Disappointingly, there was no direct mention of money to help the early years sector despite rising costs. However further funding was announced for schools.
NDNA will continue to lobby Government with and on behalf of members on issues which will affect the sector in the coming years:
Purnima Tanuku, Chief Executive of NDNA, said: “Today’s Budget will be a real kick in the teeth for the early years sector. Ministers are well aware of the impact of rising costs on nurseries but have chosen not to offer support at this crucial time. Our research shows that nurseries are losing thousands a year because of underfunding of the 30 hours policy which is seeing businesses close at an alarming rate.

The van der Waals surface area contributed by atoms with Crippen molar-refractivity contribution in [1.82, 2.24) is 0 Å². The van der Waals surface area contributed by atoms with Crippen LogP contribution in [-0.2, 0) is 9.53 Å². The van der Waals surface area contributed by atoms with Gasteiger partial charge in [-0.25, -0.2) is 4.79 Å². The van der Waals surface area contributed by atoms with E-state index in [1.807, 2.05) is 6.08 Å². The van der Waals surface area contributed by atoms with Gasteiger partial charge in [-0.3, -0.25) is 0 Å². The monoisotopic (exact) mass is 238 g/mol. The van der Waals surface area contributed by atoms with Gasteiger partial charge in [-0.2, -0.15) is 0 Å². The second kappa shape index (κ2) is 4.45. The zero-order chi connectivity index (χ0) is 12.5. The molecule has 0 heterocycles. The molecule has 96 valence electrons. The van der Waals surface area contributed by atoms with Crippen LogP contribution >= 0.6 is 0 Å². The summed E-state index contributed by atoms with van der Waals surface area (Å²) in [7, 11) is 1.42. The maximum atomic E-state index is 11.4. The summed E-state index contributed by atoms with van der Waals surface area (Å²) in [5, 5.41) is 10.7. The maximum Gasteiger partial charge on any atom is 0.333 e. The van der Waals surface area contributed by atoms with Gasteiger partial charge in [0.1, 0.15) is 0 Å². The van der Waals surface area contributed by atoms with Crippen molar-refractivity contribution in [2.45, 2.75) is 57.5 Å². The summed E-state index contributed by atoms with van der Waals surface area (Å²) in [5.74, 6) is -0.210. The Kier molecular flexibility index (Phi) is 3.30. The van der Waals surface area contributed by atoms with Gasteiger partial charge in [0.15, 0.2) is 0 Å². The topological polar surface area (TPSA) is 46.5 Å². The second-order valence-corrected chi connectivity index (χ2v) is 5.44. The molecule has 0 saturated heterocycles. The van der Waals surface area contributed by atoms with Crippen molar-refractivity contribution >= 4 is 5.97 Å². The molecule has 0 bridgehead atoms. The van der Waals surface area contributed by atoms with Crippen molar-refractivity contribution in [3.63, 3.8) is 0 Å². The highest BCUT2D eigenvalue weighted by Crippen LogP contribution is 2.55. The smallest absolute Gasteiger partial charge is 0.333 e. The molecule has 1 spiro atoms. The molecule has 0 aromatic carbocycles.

“The Government continually fails to address the impact of increases to minimum and living wages on the childcare sector. Instead of funding keeping up with above inflation wage increases we are seeing it stagnate and in some areas, it is going into reverse. From April the National Living Wage will rise to £8.21 an hour, a 4.9% increase which Government funding simply doesn’t account for.
“The Chancellor’s forecast of 800,000 more jobs by 2023 is good news but only if people have childcare available that allows working parents to take up these jobs. While there was an extra £400m for schools there was nothing announced for childcare providers despite the immediate pressures many are feeling.
“If the Chancellor can find almost a billion pounds to help small shops, restaurants and cafes and even more for public toilets he can find the money needed to give a real lifeline to nurseries. These are the settings that care for and educate our youngest children, allowing parents to return to work and yet they are being hit by the triple pain of chronic underfunding, rising costs and unfair taxes.”